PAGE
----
|Most people work hard at their music, their playing,
songwriting, performing and recording. In their mind, the plan is to develop their
talent and their music will be magically "discovered" by some national record
company. In their mind this company will give them mega-bucks and take care of any
other action needed to make them a star. The chances of this happening, are so small
that you need a microscope to see them.
|But let's say you are one of the unlucky handful that did
have this happen to. What would be next? Well the record company would spend
somewhere near $100,000 to get your release ready and then put it out. You would be
signing a "standard" new-artist contract. Under this contract, you
would be paying for all of the production expenses out of royalties earned from record
sales. You would get a new artist royalty rate, maybe half or two-thirds what
an established artist would receive. In other words you would receive no royalty
payments until the production costs were paid for and you would be paying them out of a
reduced rate. Even more madding would be the fact that you would have little or no
say about how the production budget was spent.
|Lets say that you get a rate of 10% of sales. Doesn't
sound too bad, does it? A CD sells for $15 so you get $1.50 for each one sold,
right? Wrong. First of all, you're being paid off wholesale,
which brings the figure down to $0.75. But then the company deducts a
"packaging charge" bringing the amount per record sold down to 57 cents.
But the record company sells on consignment and those "sold" records can come
back. To protect itself from "returns" the company will withhold another
25% to cover these costs - bringing your net down to 42 cents per copy sold. This
means you have to sell about 235,000 copies to break even. But Record Companies sell
lots of records - even off the flops - right? Wrong -read on.
|Record Companies have two stacks of releases. The first
stack (we'll call it stack A) are the top 8% of their releases. These releases are
hugely "successful." The second stack (we'll call it stack B) are
the rest of their releases (92%). These releases are not successful.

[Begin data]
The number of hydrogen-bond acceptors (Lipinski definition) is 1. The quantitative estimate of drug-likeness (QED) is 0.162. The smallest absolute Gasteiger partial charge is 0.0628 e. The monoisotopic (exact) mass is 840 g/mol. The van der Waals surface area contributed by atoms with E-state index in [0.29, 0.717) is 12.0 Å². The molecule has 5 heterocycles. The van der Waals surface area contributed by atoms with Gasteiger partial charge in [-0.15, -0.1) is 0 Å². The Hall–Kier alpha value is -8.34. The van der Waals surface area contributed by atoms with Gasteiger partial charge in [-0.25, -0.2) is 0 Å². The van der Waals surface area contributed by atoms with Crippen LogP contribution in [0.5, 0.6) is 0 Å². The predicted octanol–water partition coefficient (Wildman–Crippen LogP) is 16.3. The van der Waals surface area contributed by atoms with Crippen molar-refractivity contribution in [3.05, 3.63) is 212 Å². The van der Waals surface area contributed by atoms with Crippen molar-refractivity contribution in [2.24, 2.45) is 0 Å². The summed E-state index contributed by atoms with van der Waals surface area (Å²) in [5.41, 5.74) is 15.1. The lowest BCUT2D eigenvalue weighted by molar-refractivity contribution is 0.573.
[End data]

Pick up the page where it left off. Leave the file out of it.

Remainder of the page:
According to a recent article in EQ Magazine, major companies average about 750 unit sales
per release for this B stack.
So how does one get a hit record with all of
these odds stacked against you?
|The answer is to test market. A
successful test marketing in a local region can result in the record company being
convinced that your release belongs in the "A" stack. So you put out the record
yourself and attempt to sell 5000 to 10,000 units yourself, keeping records of the sales.
If you achieve this level, you have "proven" to a record company that you
deserve the "established artist" royalties and contract terms. You should
at this point be able to show them that you can direct the expenditures in production, and
you should get the production budget to spend on the next release.
|Additional Data For Y2K Issue
|You may ask why a record company would spend over $100,000 on a "B
Stack" record when it's only going to sell 750 copies. The reason is that every
once in a while one of those records starts selling and moves up to the "A
Stack." It happens often enough to make the activity "worth it."
After all, the royalties they have to pay on this kind of a deal are little,
little, little compared to what they have to pay for "established" recording
artists. This activity in the industry is called "throwing it [the release]
against the wall to see if it sticks."
|A reading of Billboard charts in the middle of the 1999 year-end
"hot" selling period shows that the "A Stack" record sales are way
down - about 40% of what they were 5 years ago. Many companies are blaming
this situation on the web and the MP3 format. In reality, it is probably caused more
by changing consumer tastes than by anything else. John Q Public isn't accepting
what the companies are trying to cram down his throat and is demanding to listen to the
music he likes.
|Record companies are reacting in a way that hurts the new artist trying
to get a deal but helps the new artist that successfully test markets. Record
companies are writing less new-artist deals and when they do sign a new artist they are
trying to limit the production budget to $40,000 - $50,000. Companies just don't
have the same kind of money to "experiment." On the other hand companies
are making deals quicker and for more money when the record has "proved" itself
with test marketing.
|So as Y2K rolls in, the necessity of test marketing your release is even